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Tesco pulls out of Carbon Trust

UK supermarket giant Tesco has pulled out of the Carbon Trust’s scheme to lower carbon emissions, disappointing members of the Trust and the public – but is this actually a smart move by the retailer? As reported by The Grocer, at the supermarket’s previous progress rate, it would have taken the company the equivalent of 250 years’ worth of research to ensure that there were carbon footprint labels on all of its 70,000 items. So, Tesco’s decision to withdraw from the Carbon Trust scheme certainly saves the chain huge resources; but does it impact on our planet?

Initially, when Tesco first joined the scheme in 2007, the move was praised by then-CEO Sir Terry Leahy, even though many other retailers were much more dubious about a scheme which would involve months of research for each product. Since 2007, Tesco has labelled 500 of its products and researched a further 1,100, but now the retailer’s investment is being moved from individual bids on eco-credentials, to potentially seismic changes in their global supply chains.

“It’s only four years, but the Carbon Trust process has become something of an anachronism,” says Martin Chilcott, CEO of online sustainability company 2degrees, recruited by Tesco and Asda to work with suppliers on global hotspots. “Tesco is not saying it doesn’t want to stop carbon foot-printing, but you can’t do it with 70,000 lines with the time it was taking.”

A BRC report this week also claims that UK retailers have smashed their targets to slash emissions from transport, construction and refrigeration. But BRC head of environment Bob Gordon says that companies are increasingly looking at the supply chain, rather than schemes such as the Carbon Trust project. “I found out this week that the EU eco-label is only on 0.03% of goods, most of those in hotel rooms. And that’s been going on for 20 years,” he said.

In December of last year, Tesco joined The Sustainability Consortium (TSC), a group of global businesses, academics, governments and NGOs seeking new directions for green strategies. Walmart, M&S, Unilever, P&G and Coca-Cola all sit on the group, which was formed by Walmart to create ways of tracing the sustainability of products across the globe through their lifecycle. “Consumers are increasingly aware of the green marketplace but are confused by all the green claims and myriad of labels,” said TSC global director Bonnie Nixon.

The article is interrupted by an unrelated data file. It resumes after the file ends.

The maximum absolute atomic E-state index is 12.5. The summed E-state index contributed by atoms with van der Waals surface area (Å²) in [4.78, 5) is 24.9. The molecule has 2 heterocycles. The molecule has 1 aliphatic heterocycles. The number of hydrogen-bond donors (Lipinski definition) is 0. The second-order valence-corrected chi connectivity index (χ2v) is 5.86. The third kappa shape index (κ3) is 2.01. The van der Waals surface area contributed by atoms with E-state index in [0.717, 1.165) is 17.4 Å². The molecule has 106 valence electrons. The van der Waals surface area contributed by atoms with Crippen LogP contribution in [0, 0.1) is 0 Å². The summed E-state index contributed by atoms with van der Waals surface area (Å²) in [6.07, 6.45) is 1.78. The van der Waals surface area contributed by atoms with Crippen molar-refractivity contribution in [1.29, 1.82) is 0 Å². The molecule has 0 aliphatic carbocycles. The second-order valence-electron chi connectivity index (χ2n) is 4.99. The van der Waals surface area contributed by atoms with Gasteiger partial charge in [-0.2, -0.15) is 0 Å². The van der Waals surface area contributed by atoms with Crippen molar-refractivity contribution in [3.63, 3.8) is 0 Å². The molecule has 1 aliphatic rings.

A growing number of retailers are beginning to realise that passing the buck to the shopper simply won’t wash. Chris Shearlock, sustainable development manager at The Co-operative Group, said that the role of retailers has become to “choice-edit” on behalf of consumers, tapping into their environmental concerns and offering them products they trust. “This does not mean labelling every product, which is hugely time-consuming and expensive,” he said.

Simon Miller, consultancy director of experts Best Foot Forward – another company working with Tesco – also says that “There’s a much broader understanding today of where carbon hotspots exist, and there’s the realisation that we should take action in these big important areas.”

As well as carbon emissions, current discussion seems to be focusing on the environmental impact of the retail industry in other areas, including water, land-use and farming. With this rapidly changing agenda, the labelling of an individual products’ carbon footprint, at least in the way it has been done under the Carbon Trust model, does appear to have gone past its sell-by date. Perhaps Tesco’s decision to withdraw was not such a rash one after all.

Source : International Supermarket News

05 February 2012
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Thank you for the excellent presentation that you gave at Woodbury Park on Thursday morning. It was very interesting and thought-provoking for our Retail members. The feedback has been excellent.

Martin Elliott. Chief Executive - Home Hardware.

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